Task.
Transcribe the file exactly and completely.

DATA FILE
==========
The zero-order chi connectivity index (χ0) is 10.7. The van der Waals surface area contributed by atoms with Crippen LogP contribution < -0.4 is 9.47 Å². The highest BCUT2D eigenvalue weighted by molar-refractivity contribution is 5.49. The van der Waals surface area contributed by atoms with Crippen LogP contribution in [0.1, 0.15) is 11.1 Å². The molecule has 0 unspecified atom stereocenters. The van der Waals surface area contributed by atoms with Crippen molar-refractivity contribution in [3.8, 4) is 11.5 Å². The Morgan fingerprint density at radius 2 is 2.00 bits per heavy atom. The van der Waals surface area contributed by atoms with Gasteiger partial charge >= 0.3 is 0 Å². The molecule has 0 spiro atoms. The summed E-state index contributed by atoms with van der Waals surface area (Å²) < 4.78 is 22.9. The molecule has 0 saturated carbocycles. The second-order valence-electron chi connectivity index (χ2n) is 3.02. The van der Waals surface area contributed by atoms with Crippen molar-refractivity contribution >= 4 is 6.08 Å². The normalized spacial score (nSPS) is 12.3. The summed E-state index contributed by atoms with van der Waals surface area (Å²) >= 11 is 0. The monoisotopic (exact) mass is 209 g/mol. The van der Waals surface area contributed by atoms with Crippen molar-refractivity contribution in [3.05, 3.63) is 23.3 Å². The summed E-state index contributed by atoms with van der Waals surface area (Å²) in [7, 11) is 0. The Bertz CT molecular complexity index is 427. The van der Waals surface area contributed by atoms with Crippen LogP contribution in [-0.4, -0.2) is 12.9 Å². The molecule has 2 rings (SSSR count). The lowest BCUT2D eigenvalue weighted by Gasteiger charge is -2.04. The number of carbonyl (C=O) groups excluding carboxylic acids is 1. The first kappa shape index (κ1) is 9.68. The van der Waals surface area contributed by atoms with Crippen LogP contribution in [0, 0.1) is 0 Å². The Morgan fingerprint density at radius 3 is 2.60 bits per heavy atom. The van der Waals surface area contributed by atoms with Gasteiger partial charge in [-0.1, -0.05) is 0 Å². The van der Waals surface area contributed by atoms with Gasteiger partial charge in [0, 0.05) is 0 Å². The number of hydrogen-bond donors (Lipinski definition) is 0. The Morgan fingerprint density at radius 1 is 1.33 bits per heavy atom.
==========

The zero-order chi connectivity index (χ0) is 10.7. The van der Waals surface area contributed by atoms with Crippen LogP contribution < -0.4 is 9.47 Å². The highest BCUT2D eigenvalue weighted by molar-refractivity contribution is 5.49. The van der Waals surface area contributed by atoms with Crippen LogP contribution in [0.1, 0.15) is 11.1 Å². The molecule has 0 unspecified atom stereocenters. The van der Waals surface area contributed by atoms with Crippen molar-refractivity contribution in [3.8, 4) is 11.5 Å². The Morgan fingerprint density at radius 2 is 2.00 bits per heavy atom. The van der Waals surface area contributed by atoms with Gasteiger partial charge >= 0.3 is 0 Å². The molecule has 0 spiro atoms. The summed E-state index contributed by atoms with van der Waals surface area (Å²) < 4.78 is 22.9. The molecule has 0 saturated carbocycles. The second-order valence-electron chi connectivity index (χ2n) is 3.02. The van der Waals surface area contributed by atoms with Crippen molar-refractivity contribution >= 4 is 6.08 Å². The normalized spacial score (nSPS) is 12.3. The summed E-state index contributed by atoms with van der Waals surface area (Å²) >= 11 is 0. The monoisotopic (exact) mass is 209 g/mol. The van der Waals surface area contributed by atoms with Crippen molar-refractivity contribution in [3.05, 3.63) is 23.3 Å². The summed E-state index contributed by atoms with van der Waals surface area (Å²) in [7, 11) is 0. The Bertz CT molecular complexity index is 427. The van der Waals surface area contributed by atoms with Crippen LogP contribution in [-0.4, -0.2) is 12.9 Å². The molecule has 2 rings (SSSR count). The lowest BCUT2D eigenvalue weighted by Gasteiger charge is -2.04. The number of carbonyl (C=O) groups excluding carboxylic acids is 1. The first kappa shape index (κ1) is 9.68. The van der Waals surface area contributed by atoms with Crippen LogP contribution in [0, 0.1) is 0 Å². The Morgan fingerprint density at radius 3 is 2.60 bits per heavy atom. The van der Waals surface area contributed by atoms with Gasteiger partial charge in [-0.1, -0.05) is 0 Å². The van der Waals surface area contributed by atoms with Gasteiger partial charge in [0, 0.05) is 0 Å². The number of hydrogen-bond donors (Lipinski definition) is 0. The Morgan fingerprint density at radius 1 is 1.33 bits per heavy atom.